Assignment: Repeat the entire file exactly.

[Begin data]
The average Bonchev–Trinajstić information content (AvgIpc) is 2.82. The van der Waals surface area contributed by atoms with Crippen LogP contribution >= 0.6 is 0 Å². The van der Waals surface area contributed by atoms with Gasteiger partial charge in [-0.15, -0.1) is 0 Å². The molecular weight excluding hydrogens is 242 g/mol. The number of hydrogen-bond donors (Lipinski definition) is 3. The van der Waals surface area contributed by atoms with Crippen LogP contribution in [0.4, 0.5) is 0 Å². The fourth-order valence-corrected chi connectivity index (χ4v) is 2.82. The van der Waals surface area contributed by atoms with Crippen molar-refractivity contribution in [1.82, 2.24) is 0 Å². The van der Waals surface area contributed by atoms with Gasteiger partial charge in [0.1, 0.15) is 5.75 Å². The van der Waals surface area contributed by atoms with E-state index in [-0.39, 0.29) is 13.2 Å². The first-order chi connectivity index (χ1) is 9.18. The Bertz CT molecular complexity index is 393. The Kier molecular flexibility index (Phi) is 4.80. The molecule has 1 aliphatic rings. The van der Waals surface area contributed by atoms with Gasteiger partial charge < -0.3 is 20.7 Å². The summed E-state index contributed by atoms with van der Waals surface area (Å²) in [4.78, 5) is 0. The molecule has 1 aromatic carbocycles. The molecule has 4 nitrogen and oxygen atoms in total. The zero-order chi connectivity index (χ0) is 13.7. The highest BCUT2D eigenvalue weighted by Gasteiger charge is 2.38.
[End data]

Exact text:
The average Bonchev–Trinajstić information content (AvgIpc) is 2.82. The van der Waals surface area contributed by atoms with Crippen LogP contribution >= 0.6 is 0 Å². The van der Waals surface area contributed by atoms with Gasteiger partial charge in [-0.15, -0.1) is 0 Å². The molecular weight excluding hydrogens is 242 g/mol. The number of hydrogen-bond donors (Lipinski definition) is 3. The van der Waals surface area contributed by atoms with Crippen LogP contribution in [0.4, 0.5) is 0 Å². The fourth-order valence-corrected chi connectivity index (χ4v) is 2.82. The van der Waals surface area contributed by atoms with Crippen molar-refractivity contribution in [1.82, 2.24) is 0 Å². The van der Waals surface area contributed by atoms with Gasteiger partial charge in [0.1, 0.15) is 5.75 Å². The van der Waals surface area contributed by atoms with E-state index in [-0.39, 0.29) is 13.2 Å². The first-order chi connectivity index (χ1) is 9.18. The Bertz CT molecular complexity index is 393. The Kier molecular flexibility index (Phi) is 4.80. The molecule has 1 aliphatic rings. The van der Waals surface area contributed by atoms with Gasteiger partial charge < -0.3 is 20.7 Å². The summed E-state index contributed by atoms with van der Waals surface area (Å²) in [4.78, 5) is 0. The molecule has 1 aromatic carbocycles. The molecule has 4 nitrogen and oxygen atoms in total. The zero-order chi connectivity index (χ0) is 13.7. The highest BCUT2D eigenvalue weighted by Gasteiger charge is 2.38.